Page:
These days I usually just drop in a 6 pin microcontroller though. Less external parts, cheaper, less environmental instability, much more operational flexibility, and often I can have it perform several circuit functions. If I go to 8 pins, woah, look out!
I do so much digitally now that I've "forgotten" 75 percent of my analog stuff... Once in a while I come upon a cool analog trick though. Sad part is, that usually the "super simple, bulletproof" analog solution with just 5 parts usually ends up being more expensive in qc, bom, and board space that throwing a million transistors at it.
It's a strange world we live in.
I guess the counter argument is that a 555 circuit can't be reprogrammed either, but it also doesn't have to be programmed even the first time.
Notice that the discrete transistors actually cost more than the microcontroller.
Those two transistors had better be hella good to justify the price difference.
Replacing a 555 timer is a very common job for this type of part. It will typically have an internal oscillator, so it won't need the additional components the 555 needs, reducing cost further. Even if you use something more expensive like an ATtiny (cut down version of the microcontroller found in Arduinos, so very easy to develop for) it might still be competitive because of the reduced parts count and board space.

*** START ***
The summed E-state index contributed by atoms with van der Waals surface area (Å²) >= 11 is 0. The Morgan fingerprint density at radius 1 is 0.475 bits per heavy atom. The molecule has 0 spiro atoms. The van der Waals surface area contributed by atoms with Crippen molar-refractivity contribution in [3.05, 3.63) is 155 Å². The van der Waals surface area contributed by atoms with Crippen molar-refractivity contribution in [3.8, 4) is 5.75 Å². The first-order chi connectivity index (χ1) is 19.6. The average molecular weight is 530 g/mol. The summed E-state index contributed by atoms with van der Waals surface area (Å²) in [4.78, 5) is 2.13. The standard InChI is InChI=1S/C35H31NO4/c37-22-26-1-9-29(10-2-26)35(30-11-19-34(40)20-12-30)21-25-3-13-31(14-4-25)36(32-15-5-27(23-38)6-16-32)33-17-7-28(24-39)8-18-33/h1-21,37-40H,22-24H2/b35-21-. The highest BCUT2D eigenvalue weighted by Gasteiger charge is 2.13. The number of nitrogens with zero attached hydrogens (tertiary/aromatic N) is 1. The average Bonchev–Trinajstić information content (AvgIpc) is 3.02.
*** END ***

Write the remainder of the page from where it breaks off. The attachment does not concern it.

There are many better alternatives now.
EDIT: Found it! it looks like the bold parts are "microgramma" and the less bold looking parts are "eurostile."
Work culture in America has changed since sixties.
Companies now trust marketing/sales boys to know the market better than the very people who made that industry.
In sixties, a CEO comes to an engineer and asks what will be the "next bug thing" in one year term.
Today, a CEO comes to an engineer and tells him what will be the "next bug thing" in one year term.
Taken to its logical extreme you get Theranos. Will lessons be learned? I’m not holding my breath.